KITTEN IN THE CORNER is one of those designs that celebrates magnificently the great magic of patchwork, that is, its fascinating ability to transform into meaningful geometric abstractions. A very simple pattern, incredibly easy to piece. A real kitten though is lively, playful and ingenious and so there is a challenge here to come up with some sort of inventiveness that would fill in those same attributes. The 3D circles in the example upper right could stand in for many different colors of buttons, big and small, sewn onto the design. The other illustration on the left suggests imaginary ribbons appended to the block, since kittens love string and balls of yarn, etc. |
Notice Cabot's illustration also, indicating that something of interest needs to be pieced into the corners — not just because of the block name, but see below how strategic they are geometrically when the pattern is tiled!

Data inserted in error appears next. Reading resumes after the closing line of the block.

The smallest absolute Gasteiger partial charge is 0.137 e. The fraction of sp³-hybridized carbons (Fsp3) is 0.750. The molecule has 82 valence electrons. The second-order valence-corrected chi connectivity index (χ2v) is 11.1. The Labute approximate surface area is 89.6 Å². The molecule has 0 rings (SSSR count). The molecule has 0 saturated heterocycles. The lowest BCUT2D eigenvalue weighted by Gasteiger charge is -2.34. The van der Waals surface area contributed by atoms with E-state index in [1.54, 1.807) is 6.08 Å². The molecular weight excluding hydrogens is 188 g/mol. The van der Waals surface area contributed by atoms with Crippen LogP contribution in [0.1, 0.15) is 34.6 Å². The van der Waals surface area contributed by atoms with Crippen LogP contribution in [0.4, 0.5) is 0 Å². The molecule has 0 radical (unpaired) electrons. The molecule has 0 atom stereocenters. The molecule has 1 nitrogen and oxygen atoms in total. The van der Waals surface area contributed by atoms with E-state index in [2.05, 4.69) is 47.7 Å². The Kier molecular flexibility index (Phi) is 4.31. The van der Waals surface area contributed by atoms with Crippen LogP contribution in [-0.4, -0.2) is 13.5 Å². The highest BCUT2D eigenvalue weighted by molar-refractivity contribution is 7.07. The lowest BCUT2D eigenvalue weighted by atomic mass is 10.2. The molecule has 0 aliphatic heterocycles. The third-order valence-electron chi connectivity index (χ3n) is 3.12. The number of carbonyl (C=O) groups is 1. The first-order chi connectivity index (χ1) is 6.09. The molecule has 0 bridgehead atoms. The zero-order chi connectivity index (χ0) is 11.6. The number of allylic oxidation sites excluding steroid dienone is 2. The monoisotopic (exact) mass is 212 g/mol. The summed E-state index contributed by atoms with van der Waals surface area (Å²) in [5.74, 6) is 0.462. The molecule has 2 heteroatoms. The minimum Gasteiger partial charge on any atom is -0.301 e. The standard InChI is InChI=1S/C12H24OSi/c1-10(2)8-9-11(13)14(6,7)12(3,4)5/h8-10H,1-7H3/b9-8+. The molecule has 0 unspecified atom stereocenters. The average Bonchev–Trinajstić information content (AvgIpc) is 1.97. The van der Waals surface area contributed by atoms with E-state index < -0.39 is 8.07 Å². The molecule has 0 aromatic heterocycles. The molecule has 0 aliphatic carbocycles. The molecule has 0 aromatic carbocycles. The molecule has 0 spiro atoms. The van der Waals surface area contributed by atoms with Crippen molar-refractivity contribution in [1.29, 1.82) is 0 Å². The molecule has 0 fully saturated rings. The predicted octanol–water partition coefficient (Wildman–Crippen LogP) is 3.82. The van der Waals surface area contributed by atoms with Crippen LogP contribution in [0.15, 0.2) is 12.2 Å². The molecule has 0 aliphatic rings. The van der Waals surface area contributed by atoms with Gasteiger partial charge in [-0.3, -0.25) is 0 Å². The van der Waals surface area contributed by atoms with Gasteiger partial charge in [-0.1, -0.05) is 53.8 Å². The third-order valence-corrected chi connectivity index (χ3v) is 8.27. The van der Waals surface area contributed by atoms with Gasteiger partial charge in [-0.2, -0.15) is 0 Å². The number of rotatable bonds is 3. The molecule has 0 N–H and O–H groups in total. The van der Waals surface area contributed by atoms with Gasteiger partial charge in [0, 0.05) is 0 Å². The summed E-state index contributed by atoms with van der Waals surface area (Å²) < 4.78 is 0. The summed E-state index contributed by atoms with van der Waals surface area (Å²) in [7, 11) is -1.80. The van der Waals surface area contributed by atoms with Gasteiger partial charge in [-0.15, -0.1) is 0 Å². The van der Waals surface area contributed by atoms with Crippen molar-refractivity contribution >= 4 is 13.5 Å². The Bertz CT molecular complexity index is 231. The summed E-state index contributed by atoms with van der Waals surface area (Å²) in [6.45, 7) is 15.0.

KITTEN IN THE CORNER debuted in print in Nancy Cabot's quilt column in the Chicago Tribune, on June 25, 1934. The title is itself a play on a very old block name, called PUSS IN THE CORNER, which long ago was the name of a well-known "hide and go seek" type children's game.
Compare with PATIENCE CORNERS. And for more designs at this site where creatures reside in a certain place see:
DOVES IN THE WINDOW
SNAKE IN THE HOLLOW
BUTTERFLY IN THE GARDEN
TOAD IN A PUDDLE
BIRDS IN THE AIR